The Word that Burns Within

The Word that Burns Within // via Leslie Ann Jones //

Lately, I've been reading through Jeremiah, and the more I read, the more I'm stricken by what it means to speak the word of God.  When I began reading the book, I prayed that the Lord would grant me words to speak just as he promised Jeremiah, but the gravity of Jeremiah's message is making me have second thoughts about that prayer.

God was faithful to his promise.  He "put out his hand" and touched Jeremiah's mouth, granting him not only words but also an audience.  He never promised Jeremiah that the audience would like what he had to say.

Which is why a few short chapters later, Jeremiah wishes he had never been born.  The promised words were not pleasant words for the people, and when Jeremiah tried to keep his mouth shut and save his own neck, the words burned within him and demanded release.

"If I say, 'I will not mention him, or speak any more in his name,' there is in my heart as it were a burning fire shut up in my bones, and I am weary with holding it in, and I cannot."  [Jeremiah 20:9]

I've always associated these words with  my own calling.  The word of the Lord burns within me and demands release.  I must speak his name, and I must tell of his greatness.  If I do not, then I have failed to be the person that he created me to be.  But I wonder how eager I would be to speak his word if I faced the same consequences Jeremiah faced.  What if my message stopped short of Jesus Christ and only covered the tough stuff?  What if I couldn't talk about the hope of eternity and could only speak words that serve to "pluck up and break down, to destroy and to overthrow?" [Jeremiah 1:10]

Sin.  Failure.  Rebellion.  Separation.  Judgment.  Wrath.  Fury.

No one wants to hear that message.  We like to hear about the love of God and peace that surpasses all understanding, but sin is a tough pill to swallow.  Nevertheless, speaking the word of God isn't just about talking about the good stuff.  We have to taste the bitterness of the bad to appreciate the sweetness of the good.  I don't like talking about sin and judgment, but Jeremiah didn't have the option of keeping silent, and neither do I.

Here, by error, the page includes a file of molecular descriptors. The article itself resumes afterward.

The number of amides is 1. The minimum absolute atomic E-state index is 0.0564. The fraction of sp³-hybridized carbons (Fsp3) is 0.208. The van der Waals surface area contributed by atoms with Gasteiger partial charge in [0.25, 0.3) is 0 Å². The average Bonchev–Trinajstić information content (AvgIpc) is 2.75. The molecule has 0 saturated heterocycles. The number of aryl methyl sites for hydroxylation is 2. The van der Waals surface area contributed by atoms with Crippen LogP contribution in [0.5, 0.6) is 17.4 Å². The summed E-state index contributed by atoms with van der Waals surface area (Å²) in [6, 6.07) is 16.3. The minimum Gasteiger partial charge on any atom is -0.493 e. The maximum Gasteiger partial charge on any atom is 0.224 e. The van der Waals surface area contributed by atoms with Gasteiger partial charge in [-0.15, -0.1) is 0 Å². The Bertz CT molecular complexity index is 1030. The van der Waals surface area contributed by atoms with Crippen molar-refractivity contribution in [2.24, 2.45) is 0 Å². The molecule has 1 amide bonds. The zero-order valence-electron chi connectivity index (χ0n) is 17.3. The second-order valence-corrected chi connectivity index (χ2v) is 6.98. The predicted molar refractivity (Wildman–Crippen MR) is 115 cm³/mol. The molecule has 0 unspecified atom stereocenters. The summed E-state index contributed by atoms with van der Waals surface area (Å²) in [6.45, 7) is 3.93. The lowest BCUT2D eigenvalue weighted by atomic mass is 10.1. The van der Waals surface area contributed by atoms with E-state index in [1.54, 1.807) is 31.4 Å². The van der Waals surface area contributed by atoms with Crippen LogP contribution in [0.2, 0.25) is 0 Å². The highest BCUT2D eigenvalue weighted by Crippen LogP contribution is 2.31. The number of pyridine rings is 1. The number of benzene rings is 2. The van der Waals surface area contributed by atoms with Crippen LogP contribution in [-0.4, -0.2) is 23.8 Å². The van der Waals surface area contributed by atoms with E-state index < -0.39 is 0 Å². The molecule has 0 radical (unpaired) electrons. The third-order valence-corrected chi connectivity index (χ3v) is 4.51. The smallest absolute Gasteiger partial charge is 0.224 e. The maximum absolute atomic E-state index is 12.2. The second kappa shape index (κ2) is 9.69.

I must learn to balance the bitter and the sweet words of God.  You see, Jeremiah's message was not just one of doom and gloom.  He also spoke words to "build up and to plant," [Jeremiah 1:10] Yes, his message was one of judgment, but he also issued a call for repentance:

"The Lord sent me to prophesy against this house and this city all the words you have heard.  Now therefore mend your ways and your deeds, and obey the voice of the Lord your God, and the Lord will relent of the disaster that he has pronounced against you."  [Jeremiah 26:12-13]

Isn't that the same message that we should be proclaiming?  Yes, "all have sinned and fall short of the glory of God," but those who repent and believe "are justified by his grace as a gift, through the redemption that is in Christ Jesus, whom God put forward as a propitiation by his blood, to be received by faith." [Romans 3:23-25]  Judgment and hope belong together.

It's hard for me to imagine facing death for speaking the word of the Lord.  I am not a prophet.  The words I speak don't carry the same authority or consequences as the word Jeremiah spoke, but that does not excuse me from speaking.  God has given me his word just as he gave it to Jeremiah, but the word he has given me is leather-bound with my name imprinted on the front.  If I am faithful to that word, then I will fulfill the call that has been issued to me.  Thank God that the story didn't stop with the exile that Jeremiah prophesied but continued on to Calvary, where God's Word took on the sin of humanity and rose victorious.

Now that's a word that demands to be spoken.